Tesla Coil Help

  • #1
3
0
Hello all,
I am in the process of building a tesla coil and I need a little help.

I have everything completed enough that I can start testing it. I plug the coil in and the spark gap fires immediately and continuously, but no arcs come out the toroid.

I tried moving the toroid closer to the secondary coil and putting a piece of wire sticking out of the toroid, but there are still no arcs.

If anyone has any suggestions, they would be greatly appreciated.
 

Answers and Replies

  • #2
RaulTheUCSCSlug
Gold Member
179
25
Do the turns match for both coils? Couldn't it be a problem of the frequencies not matching up? Or maybe you have a weak transformer? Where do you test your tesla coil? In a garage or something?
 
  • #3
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I have been testing it outside because I am using chicken wire as a ground. What do you mean about the turns matching up? Does the secondary need to have a multiple of the primary's coils? In my research I have never read anything about that, but I might just be missing it.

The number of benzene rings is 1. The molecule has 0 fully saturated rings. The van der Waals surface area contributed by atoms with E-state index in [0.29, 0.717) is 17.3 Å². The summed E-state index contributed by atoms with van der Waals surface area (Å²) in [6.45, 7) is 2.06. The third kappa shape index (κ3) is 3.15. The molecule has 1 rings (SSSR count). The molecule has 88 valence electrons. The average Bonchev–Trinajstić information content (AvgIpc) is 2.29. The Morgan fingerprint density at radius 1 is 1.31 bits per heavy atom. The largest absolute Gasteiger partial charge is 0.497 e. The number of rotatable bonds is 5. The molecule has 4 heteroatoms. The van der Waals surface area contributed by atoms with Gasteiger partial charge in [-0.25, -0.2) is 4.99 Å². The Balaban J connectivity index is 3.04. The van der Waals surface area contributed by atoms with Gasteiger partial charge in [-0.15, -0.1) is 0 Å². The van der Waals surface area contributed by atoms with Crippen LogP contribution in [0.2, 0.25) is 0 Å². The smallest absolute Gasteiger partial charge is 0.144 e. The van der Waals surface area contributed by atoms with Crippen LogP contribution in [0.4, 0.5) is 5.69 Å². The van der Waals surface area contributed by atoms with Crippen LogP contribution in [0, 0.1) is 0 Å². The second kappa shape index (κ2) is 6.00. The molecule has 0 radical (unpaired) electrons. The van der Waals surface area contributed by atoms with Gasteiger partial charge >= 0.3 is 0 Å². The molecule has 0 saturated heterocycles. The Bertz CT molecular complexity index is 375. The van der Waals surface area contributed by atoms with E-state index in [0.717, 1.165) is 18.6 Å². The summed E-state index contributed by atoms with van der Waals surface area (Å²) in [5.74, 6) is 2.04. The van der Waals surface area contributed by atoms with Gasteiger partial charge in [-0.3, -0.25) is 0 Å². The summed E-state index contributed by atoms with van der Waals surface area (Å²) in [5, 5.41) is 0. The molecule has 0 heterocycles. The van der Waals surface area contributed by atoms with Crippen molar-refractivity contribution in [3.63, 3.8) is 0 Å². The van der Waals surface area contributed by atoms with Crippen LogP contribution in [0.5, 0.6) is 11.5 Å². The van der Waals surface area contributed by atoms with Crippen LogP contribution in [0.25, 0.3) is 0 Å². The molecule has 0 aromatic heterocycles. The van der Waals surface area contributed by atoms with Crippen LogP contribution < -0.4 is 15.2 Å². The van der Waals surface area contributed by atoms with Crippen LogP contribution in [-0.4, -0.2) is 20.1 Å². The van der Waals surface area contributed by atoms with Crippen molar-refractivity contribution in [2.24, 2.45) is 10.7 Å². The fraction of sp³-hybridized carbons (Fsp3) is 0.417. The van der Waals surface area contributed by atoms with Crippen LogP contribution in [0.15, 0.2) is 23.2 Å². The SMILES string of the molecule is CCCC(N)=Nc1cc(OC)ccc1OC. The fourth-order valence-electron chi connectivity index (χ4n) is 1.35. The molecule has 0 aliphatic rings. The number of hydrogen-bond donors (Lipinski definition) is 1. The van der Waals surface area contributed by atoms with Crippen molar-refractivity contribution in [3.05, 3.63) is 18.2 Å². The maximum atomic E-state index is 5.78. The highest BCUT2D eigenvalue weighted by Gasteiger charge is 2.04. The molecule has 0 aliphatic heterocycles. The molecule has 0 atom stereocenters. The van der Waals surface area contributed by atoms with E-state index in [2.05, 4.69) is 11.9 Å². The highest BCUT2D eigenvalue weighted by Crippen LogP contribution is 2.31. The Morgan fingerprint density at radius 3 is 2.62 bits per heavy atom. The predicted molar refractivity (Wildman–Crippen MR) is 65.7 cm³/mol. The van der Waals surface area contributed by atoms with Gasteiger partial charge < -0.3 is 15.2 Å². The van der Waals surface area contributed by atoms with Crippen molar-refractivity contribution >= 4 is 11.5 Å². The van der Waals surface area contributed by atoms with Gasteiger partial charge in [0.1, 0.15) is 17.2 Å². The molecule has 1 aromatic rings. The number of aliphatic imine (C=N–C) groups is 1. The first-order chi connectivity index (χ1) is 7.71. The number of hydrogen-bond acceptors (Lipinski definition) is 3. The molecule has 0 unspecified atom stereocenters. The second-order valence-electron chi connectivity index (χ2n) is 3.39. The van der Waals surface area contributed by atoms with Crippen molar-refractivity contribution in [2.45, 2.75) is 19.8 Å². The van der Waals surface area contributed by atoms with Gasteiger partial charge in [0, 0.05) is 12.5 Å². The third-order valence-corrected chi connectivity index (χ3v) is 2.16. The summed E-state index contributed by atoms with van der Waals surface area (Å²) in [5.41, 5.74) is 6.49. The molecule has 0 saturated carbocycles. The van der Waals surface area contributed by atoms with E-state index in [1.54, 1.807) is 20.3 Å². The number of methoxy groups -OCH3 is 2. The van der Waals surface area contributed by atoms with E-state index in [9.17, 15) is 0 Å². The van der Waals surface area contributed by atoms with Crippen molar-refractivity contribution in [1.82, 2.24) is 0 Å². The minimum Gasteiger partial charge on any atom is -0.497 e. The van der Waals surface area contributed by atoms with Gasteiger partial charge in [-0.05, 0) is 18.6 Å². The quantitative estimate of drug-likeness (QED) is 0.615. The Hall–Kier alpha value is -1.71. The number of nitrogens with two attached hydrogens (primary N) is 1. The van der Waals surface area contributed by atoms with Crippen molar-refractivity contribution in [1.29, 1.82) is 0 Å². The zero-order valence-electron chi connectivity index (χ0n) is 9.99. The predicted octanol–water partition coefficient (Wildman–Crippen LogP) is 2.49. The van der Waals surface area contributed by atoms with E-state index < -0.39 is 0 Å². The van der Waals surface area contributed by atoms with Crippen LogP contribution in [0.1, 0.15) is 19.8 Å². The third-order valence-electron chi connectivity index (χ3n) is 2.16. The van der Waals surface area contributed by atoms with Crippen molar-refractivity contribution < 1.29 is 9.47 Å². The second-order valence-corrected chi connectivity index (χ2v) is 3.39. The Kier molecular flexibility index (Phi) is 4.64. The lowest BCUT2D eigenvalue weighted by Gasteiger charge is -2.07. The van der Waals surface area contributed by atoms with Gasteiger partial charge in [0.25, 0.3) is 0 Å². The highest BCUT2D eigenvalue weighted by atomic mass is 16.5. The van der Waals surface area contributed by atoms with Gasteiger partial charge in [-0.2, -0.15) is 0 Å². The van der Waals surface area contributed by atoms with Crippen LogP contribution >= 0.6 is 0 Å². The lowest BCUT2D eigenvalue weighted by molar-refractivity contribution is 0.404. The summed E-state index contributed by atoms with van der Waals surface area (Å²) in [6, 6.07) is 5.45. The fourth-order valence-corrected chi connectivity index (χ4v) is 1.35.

• #4
RaulTheUCSCSlug
Gold Member
179
25
I remember reading about how the secondary and primary coils have to match in frequency. Meaning if one coil has a certain amount of turns, then the other must have a certain amount of turns to match the frequency. I know these tesla coils can be quiet tricky. (Had a mate of mine that did one for a science fair project a couple years ago, and the first one they made was a failure.)
 
  • #5
RaulTheUCSCSlug
Gold Member
179
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I found that there was the term called "tuning" the coils, but can't really find anything beyond that.
 
  • #6
3
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What I have found about tuning the coil is that you adjust the amount of turns in the primary to get the greatest output from the secondary, but everything I've found about it has said to try one position and measure the arc length, then try a different position and so on, but that doesn't really work when there are no sparks at all.
 
  • #7
RaulTheUCSCSlug
Gold Member
179
25
Then there is something either wrong with your capacitor, or transformer. Or you may have a short some where in your circuit?
 

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